grammar


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gram·mar

 (grăm′ər)
n.
1.
a. The study of how words and their component parts combine to form sentences.
b. The study of structural relationships in language or in a language, sometimes including pronunciation, meaning, and linguistic history.
2.
a. The system of inflections, syntax, and word formation of a language.
b. The system of rules implicit in a language, viewed as a mechanism for generating all sentences possible in that language.
3.
a. A normative or prescriptive set of rules setting forth the current standard of usage for pedagogical or reference purposes.
b. Writing or speech judged with regard to such a set of rules.
4. A book containing the morphologic, syntactic, and semantic rules for a specific language.
5.
a. The basic principles of an area of knowledge: the grammar of music.
b. A book dealing with such principles.

[Middle English gramere, from Old French gramaire, alteration of Latin grammatica, from Greek grammatikē, from feminine of grammatikos, of letters, from gramma, grammat-, letter; see gerbh- in Indo-European roots.]

grammar

(ˈɡræmə)
n
1. (Grammar) the branch of linguistics that deals with syntax and morphology, sometimes also phonology and semantics
2. (Grammar) the abstract system of rules in terms of which a person's mastery of his native language can be explained
3. (Grammar) a systematic description of the grammatical facts of a language
4. (Grammar) a book containing an account of the grammatical facts of a language or recommendations as to rules for the proper use of a language
5. (Grammar)
a. the use of language with regard to its correctness or social propriety, esp in syntax: the teacher told him to watch his grammar.
b. (as modifier): a grammar book.
6. the elementary principles of a science or art: the grammar of drawing.
[C14: from Old French gramaire, from Latin grammatica, from Greek grammatikē (tekhnē) the grammatical (art), from grammatikos concerning letters, from gramma letter]
ˈgrammarless adj

gram•mar

(ˈgræm ər)

n.
1. the study of the way the sentences of a language are constructed, esp. the study of morphology and syntax.
2. these features or constructions themselves: English grammar.
3. an account of these features; a set of rules accounting for these constructions: a grammar of English.
4. (in generative grammar) a device, as a set of rules, whose output is all the sentences that are permissible in a given language, while excluding those that are not permissible.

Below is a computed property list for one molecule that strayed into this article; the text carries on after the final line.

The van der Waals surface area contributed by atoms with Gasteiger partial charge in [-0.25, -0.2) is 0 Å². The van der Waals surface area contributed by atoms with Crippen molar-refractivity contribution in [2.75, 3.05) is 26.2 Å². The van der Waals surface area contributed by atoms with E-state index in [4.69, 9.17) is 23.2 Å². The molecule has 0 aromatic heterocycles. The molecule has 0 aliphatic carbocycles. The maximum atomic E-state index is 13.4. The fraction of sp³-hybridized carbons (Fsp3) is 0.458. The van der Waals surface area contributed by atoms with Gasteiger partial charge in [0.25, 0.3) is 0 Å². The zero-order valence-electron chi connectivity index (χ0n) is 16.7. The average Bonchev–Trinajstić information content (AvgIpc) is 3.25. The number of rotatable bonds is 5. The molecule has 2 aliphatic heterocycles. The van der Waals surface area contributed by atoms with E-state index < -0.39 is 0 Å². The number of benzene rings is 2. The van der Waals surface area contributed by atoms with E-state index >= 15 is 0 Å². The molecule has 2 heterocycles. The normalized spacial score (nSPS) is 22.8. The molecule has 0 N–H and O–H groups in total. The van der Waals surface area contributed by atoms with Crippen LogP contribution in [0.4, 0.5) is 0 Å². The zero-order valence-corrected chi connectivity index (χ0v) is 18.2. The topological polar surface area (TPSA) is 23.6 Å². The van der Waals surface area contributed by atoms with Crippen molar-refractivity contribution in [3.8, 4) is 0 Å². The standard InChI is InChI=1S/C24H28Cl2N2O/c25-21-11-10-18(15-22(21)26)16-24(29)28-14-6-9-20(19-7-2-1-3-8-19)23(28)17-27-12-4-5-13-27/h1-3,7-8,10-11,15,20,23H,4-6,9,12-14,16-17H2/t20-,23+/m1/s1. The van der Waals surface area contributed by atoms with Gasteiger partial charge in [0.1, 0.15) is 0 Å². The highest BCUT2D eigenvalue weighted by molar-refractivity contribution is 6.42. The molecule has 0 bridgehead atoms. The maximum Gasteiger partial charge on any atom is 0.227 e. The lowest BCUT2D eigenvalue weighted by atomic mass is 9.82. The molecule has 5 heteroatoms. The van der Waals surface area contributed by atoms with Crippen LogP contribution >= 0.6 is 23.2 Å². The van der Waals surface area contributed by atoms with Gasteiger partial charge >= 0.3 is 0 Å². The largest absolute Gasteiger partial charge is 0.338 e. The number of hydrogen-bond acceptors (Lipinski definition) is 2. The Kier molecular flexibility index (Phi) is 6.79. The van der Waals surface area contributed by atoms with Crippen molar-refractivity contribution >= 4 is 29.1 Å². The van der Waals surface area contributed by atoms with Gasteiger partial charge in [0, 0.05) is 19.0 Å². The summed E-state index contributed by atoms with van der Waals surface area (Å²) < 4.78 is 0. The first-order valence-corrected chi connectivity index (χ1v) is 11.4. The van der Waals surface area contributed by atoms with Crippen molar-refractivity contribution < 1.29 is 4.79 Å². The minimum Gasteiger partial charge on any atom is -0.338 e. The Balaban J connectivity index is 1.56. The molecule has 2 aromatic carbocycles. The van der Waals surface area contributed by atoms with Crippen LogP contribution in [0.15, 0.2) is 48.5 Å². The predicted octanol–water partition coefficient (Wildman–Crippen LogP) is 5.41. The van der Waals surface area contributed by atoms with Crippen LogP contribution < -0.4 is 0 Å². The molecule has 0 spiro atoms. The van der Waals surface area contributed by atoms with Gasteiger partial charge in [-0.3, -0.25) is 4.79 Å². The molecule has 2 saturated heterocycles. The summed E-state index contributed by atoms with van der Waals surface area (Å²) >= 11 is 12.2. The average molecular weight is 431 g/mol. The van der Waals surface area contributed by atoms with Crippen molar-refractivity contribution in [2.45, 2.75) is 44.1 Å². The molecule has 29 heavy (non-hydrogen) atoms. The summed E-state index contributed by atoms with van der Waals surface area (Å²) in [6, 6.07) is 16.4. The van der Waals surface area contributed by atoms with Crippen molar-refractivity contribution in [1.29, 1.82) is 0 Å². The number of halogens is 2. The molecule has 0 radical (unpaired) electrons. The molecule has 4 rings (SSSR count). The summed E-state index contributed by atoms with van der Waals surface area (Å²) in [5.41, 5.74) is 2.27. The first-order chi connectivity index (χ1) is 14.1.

5. the exposition or establishment of rules based on norms of correct and incorrect language usage; prescriptive grammar.
6. knowledge or usage of the preferred or prescribed forms in speaking or writing: His grammar was terrible.
7. the elements of any science, art, or subject.
8. a book treating such elements.
[1325–75; < Old French gramaire < Latin grammatica < Greek grammatikḕ (téchnē) grammatical (art)]

Grammar


the aspect of grammar that deals with inflections and word order.
1. an ambiguity of language.
2. a word, phrase, or sentence that can be interpreted variously because of uncertainty of grammatical construction rather than ambiguity of the words used, as “John met his father when he was sick.” Also amphibologism, amphiboly.amphibological, amphibolous, adj.
a lack of grammatical sequence or coherence, as “He ate cereal, fruit, and went to the store.” Also anacoluthia.anacoluthic, adj.
a repetition of words to resume the sense after a long parenthetical digression. See also rhetoric and rhetorical devices.
the substitution of one grammatical case for another, e.g., use of the nominative where the vocative would normally occur. — antiptotic, adj.
the clause that expresses the consequence in a conditional sentence. Cf. protasis.
Medicine. a neurological defect resulting in an inability to use words in grammatical sequence.
1. the study of the principles by which a language or languages function in producing meaningful units of expression.
2. knowledge of the preferred forms of expression and usage in language. See also linguistics. — grammarian, n.grammatical, adj.
1. Rare. the principles of the study of grammar followed by a grammarian.
2. excessive emphasis upon the fine points of grammar and usage, especially as a shibboleth; dedication to the doctrine of correctness; grammatism.
a principle or a point of grammar.
excessively pedantic behavior about grammatical standards and principles. — grammatist, n.
arrangement of thoughts by subordination in grammatical construction. Cf. parataxis. — hypotactic, adj.
Rare. a word or phrase that violates the rules of grammar. — ingrammatically, adj.
1. a declension, conjugation, etc. that provides all the inflectional forms and serves as a model or example for all others.
2. any model or example. — paradigmatic, paradigmatical, adj.
arrangement of thoughts as coordinate units in grammatical construction. Cf. hypotaxis.paratactic, adj.
referring to the ability in some languages to use function words instead of inflections, as “the hair of the dog” for “dog’s hair.” — periphrasis, n.
a clause containing the condition in a conditional sentence. Cf. apodosis. See also drama; wisdom and foolishness. — protatic, adj.
a violation of conventional usage and grammar, as “I are sixty year old.” — solecist, n.solecistic, solecistical, adj.